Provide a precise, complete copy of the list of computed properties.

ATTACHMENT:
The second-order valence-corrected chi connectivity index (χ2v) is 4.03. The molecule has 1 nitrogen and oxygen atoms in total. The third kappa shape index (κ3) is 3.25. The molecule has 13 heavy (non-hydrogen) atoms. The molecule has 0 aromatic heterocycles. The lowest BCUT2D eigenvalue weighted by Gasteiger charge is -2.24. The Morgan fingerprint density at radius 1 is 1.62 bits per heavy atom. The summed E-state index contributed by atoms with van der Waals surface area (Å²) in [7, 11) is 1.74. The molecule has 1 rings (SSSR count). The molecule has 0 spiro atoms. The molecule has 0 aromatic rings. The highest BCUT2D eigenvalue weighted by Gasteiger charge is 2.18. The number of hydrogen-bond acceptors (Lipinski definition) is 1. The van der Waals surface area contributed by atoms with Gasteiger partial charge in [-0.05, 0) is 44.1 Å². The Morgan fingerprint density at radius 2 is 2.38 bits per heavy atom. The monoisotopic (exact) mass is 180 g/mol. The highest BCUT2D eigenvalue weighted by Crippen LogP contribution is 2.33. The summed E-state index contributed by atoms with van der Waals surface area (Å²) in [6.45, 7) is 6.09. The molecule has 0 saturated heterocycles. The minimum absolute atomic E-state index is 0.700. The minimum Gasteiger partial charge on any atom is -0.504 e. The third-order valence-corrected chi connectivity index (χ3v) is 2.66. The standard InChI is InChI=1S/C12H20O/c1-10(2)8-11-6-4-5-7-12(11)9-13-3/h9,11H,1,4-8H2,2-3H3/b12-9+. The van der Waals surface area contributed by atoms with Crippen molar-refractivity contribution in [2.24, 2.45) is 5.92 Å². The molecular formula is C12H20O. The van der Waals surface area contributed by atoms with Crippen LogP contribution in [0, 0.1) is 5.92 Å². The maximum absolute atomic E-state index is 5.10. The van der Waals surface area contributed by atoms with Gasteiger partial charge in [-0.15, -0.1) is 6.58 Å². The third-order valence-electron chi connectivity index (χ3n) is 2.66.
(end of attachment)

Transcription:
The second-order valence-corrected chi connectivity index (χ2v) is 4.03. The molecule has 1 nitrogen and oxygen atoms in total. The third kappa shape index (κ3) is 3.25. The molecule has 13 heavy (non-hydrogen) atoms. The molecule has 0 aromatic heterocycles. The lowest BCUT2D eigenvalue weighted by Gasteiger charge is -2.24. The Morgan fingerprint density at radius 1 is 1.62 bits per heavy atom. The summed E-state index contributed by atoms with van der Waals surface area (Å²) in [7, 11) is 1.74. The molecule has 1 rings (SSSR count). The molecule has 0 spiro atoms. The molecule has 0 aromatic rings. The highest BCUT2D eigenvalue weighted by Gasteiger charge is 2.18. The number of hydrogen-bond acceptors (Lipinski definition) is 1. The van der Waals surface area contributed by atoms with Gasteiger partial charge in [-0.05, 0) is 44.1 Å². The Morgan fingerprint density at radius 2 is 2.38 bits per heavy atom. The monoisotopic (exact) mass is 180 g/mol. The highest BCUT2D eigenvalue weighted by Crippen LogP contribution is 2.33. The summed E-state index contributed by atoms with van der Waals surface area (Å²) in [6.45, 7) is 6.09. The molecule has 0 saturated heterocycles. The minimum absolute atomic E-state index is 0.700. The minimum Gasteiger partial charge on any atom is -0.504 e. The third-order valence-corrected chi connectivity index (χ3v) is 2.66. The standard InChI is InChI=1S/C12H20O/c1-10(2)8-11-6-4-5-7-12(11)9-13-3/h9,11H,1,4-8H2,2-3H3/b12-9+. The van der Waals surface area contributed by atoms with Crippen molar-refractivity contribution in [2.24, 2.45) is 5.92 Å². The molecular formula is C12H20O. The van der Waals surface area contributed by atoms with Crippen LogP contribution in [0, 0.1) is 5.92 Å². The maximum absolute atomic E-state index is 5.10. The van der Waals surface area contributed by atoms with Gasteiger partial charge in [-0.15, -0.1) is 6.58 Å². The third-order valence-electron chi connectivity index (χ3n) is 2.66.